Sunday, October 30, 2011

Moving the Chains

Yesterday morning we woke up to two very surprising things.  First, in what is very rare event in our area in October, it had snowed overnight and there was snow on the ground.  Second, our youngest daughter C noticed the snow and decided to talk about it.

My wife and I woke up to C banging on the window in our bedroom and saying "Its snowing!  I want go outside and play in snowman!"  At first I thought I was dreaming because the youngest hasn't been talking to us much lately and, while she can and does use short sentences to communicate, she has never strung together three different ideas in one burst of communication.

Of course, we did get her dressed and let her go outside to play in the snow.  And a little while later, with Mom and Twin A's help, she built her first snowman.  (Twin B, as usual, took one look at the snow, decided that it looked way too cold and wet, and hid in her bedroom.)

But, like always when it comes to autism, I can't help but wonder why.

Why was C able to put together three different ideas and express herself at that moment in time?  It certainly isn't the first time that she has seen snow nor has she ever been particularly excited by it in the past.  Why this time?

If this is the level at which she can talk, why doesn't she more often?  She is certainly a very opinionated little girl and is quite often put out that we can't guess what is on her mind.  If she has the ability to tell us exactly what she wants, why doesn't she?  Is it that she normally can't or that she won't?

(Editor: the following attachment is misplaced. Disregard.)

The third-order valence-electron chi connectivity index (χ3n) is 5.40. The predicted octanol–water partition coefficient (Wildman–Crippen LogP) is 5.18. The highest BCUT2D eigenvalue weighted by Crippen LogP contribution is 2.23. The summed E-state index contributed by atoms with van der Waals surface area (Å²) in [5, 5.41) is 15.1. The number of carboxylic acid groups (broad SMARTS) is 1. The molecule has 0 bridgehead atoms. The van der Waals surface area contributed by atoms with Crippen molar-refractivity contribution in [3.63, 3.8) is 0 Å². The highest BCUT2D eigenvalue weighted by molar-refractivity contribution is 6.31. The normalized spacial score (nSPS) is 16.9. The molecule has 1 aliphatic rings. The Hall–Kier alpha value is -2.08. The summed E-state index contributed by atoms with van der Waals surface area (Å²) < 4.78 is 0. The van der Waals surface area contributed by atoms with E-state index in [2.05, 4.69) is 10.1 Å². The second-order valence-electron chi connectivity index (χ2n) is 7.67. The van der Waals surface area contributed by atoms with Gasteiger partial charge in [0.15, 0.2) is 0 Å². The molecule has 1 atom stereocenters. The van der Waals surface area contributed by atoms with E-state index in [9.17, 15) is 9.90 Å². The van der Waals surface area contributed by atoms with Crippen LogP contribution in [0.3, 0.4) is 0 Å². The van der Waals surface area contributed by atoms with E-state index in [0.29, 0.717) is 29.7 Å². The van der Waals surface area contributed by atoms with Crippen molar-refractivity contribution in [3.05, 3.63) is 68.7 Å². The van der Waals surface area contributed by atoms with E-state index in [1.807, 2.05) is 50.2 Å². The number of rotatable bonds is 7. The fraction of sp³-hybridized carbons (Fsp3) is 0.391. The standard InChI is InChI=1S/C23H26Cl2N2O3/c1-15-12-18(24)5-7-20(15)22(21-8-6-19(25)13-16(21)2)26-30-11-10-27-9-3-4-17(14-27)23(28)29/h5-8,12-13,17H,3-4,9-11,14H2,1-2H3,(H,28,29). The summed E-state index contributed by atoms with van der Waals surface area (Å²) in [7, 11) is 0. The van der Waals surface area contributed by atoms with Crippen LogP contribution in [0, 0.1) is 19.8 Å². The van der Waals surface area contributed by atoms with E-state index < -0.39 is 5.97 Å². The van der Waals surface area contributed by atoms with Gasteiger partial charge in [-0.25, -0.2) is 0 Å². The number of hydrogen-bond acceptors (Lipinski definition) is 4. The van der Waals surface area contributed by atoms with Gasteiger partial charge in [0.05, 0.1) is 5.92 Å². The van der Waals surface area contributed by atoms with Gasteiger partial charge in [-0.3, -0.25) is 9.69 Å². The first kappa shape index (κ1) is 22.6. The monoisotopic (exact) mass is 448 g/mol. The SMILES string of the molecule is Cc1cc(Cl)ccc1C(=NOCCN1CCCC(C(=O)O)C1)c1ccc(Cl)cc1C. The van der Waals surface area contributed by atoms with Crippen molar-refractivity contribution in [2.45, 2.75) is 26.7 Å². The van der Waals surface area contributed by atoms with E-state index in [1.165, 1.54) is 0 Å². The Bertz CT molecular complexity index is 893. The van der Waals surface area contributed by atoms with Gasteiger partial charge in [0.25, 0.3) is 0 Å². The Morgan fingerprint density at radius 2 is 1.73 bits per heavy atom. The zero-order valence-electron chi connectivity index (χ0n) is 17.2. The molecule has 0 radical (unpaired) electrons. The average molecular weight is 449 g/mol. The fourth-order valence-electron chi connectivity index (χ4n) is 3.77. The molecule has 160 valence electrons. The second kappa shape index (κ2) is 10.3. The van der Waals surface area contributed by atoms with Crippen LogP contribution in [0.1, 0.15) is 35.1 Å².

All of which inevitably leads to the question of whether this group of sentences was the emergence of a new skill/ability for her or whether it was one of those strange flashes of skills that you see in children with autism.  Is she going to start expressing more complex ideas or was this just a glimpse of what lies beneath the surface of her autism?

Of course, there are no answers to any of these questions.  Only time will tell if C is breaking through the blocks of her autism or whether this was just a fluke.  In the meantime all we can do is keep trudging along down the field heading for the end zone.

And making snowmen when she she asks for them.


  1. I wonder sometimes if our kids 'overthink' things we take for granted such as talking? And in this process of over thinking discombobulate themselves. Perhaps in that moment of excitement she spontaneously spoke what was in her thoughts without over thinking because so much of her mind was taken up with viewing the snow? I dont know, it's just another idea amongst many. And as you say there really isn't any answers, and as parents we are left to ponder. All that aside it's a great thing that she was able to request so clearly.

  2. Well, first I've gotta say that I agree with twin B when it comes to snow.

    My son, Cody, has definately learned to communicate better with age. Only time will tell with your daughter, but I want you to be hopeful.:)